The best part about content marketing is its versatility. It can be specific to your niche, free and anything you want it to be, plus it’s easy for beginners to get started.
That said, not every aspect of creating content is easy. In fact, content marketers can get discouraged in many ways and end up giving up altogether.
In this instance, we’re talking about the maintenance of content marketing. Updating older content is a great way to boost your SEO, but many marketers don’t take advantage of this opportunity.
Here’s why that should change.
Content’s Final Stage
Content creation involves a defined process and repeated stages that begin with research. From there, the plan is formed to make new content over time. Once the content is designed or written, it’s published and shared, with not much done after the fact.
But the time after publishing, the maintenance phase, is vital. Unfortunately, in the fury of constantly pushing new content, the end of this process is often neglected.
The content you’ve created to provide long-term value — your evergreen content — plays an important role in your site. These pieces are designed to stay relevant over time and guide new customers to your brand, so they shouldn’t be neglected.
Just think about some of the benefits evergreen content brings to the table:
●Site and content continuity.
Evergreen and constantly maintained pieces serve as a foundation for the rest of your content and grow your authority on a subject. This also alleviates the stress of constantly struggling to source or validate new content.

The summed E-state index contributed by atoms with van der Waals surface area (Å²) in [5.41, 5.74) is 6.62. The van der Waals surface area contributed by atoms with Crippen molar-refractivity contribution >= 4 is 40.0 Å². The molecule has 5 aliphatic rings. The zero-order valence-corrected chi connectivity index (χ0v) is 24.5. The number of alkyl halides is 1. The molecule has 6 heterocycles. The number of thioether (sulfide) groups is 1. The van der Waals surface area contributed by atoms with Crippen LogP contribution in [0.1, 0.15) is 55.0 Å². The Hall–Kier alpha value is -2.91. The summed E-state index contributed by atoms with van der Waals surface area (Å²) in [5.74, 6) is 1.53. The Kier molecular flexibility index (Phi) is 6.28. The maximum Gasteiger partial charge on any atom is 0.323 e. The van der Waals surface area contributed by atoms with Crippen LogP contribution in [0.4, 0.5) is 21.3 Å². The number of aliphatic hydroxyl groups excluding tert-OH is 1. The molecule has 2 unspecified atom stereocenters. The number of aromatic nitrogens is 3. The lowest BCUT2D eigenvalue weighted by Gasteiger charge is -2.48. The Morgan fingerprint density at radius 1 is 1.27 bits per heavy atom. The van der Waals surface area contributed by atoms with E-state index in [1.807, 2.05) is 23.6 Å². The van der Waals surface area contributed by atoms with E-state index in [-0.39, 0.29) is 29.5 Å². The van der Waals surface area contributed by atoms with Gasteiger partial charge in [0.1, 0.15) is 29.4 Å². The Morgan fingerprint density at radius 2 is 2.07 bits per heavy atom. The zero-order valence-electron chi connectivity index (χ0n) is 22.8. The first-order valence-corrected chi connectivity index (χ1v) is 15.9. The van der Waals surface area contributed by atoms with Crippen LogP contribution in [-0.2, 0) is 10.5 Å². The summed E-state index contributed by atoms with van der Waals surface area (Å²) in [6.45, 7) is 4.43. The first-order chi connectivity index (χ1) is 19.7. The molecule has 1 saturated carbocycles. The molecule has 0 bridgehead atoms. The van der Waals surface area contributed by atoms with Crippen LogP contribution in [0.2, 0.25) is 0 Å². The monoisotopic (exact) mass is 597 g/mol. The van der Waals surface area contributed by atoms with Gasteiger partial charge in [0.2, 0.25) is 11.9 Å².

Maintenance doesn’t have the urgency of creation, however, so it tends to take the backburner in content marketing. Content maintenance is about nurturing a sustainable relationship with your growing audience by keeping your post reliable.
If a loyal customer were to stumble upon an old, outdated post, they may lose faith in your brand.
Content maintenance is challenging though, which is why many content marketers ignore it. Evergreen content requires time, research and updates to stay relevant, which means adding a second plan in addition to your content marketing strategy.
Here are some methods you can use to update and maintain older content:
Like anything else, your site needs maintenance over time. Whether it’s broken links or an outdated background, technical issues are likey present in your old content.
Even if it was published in peak condition at the time, there will likely be one or more elements that should be updated.
For example, Google recently made changes to their meta descriptions. The previous limitation of 160 characters is no longer the case, so what was once optimized is no longer optimized.
Maybe your meta description still works for SEO today, but it’s still worth the time to refresh your old content and check for things like this.
You may also want to experiment with new title tags to boost engagement and refresh your post. You may find that you have broken links or links to outdated businesses or businesses that no longer operate, which harms your credibility.
Broken links hurt your SEO, so take the time to find newer information or statistics that emphasize your point and link to those. You can also update your “last updated” timestamp to show viewers that your content is fresh.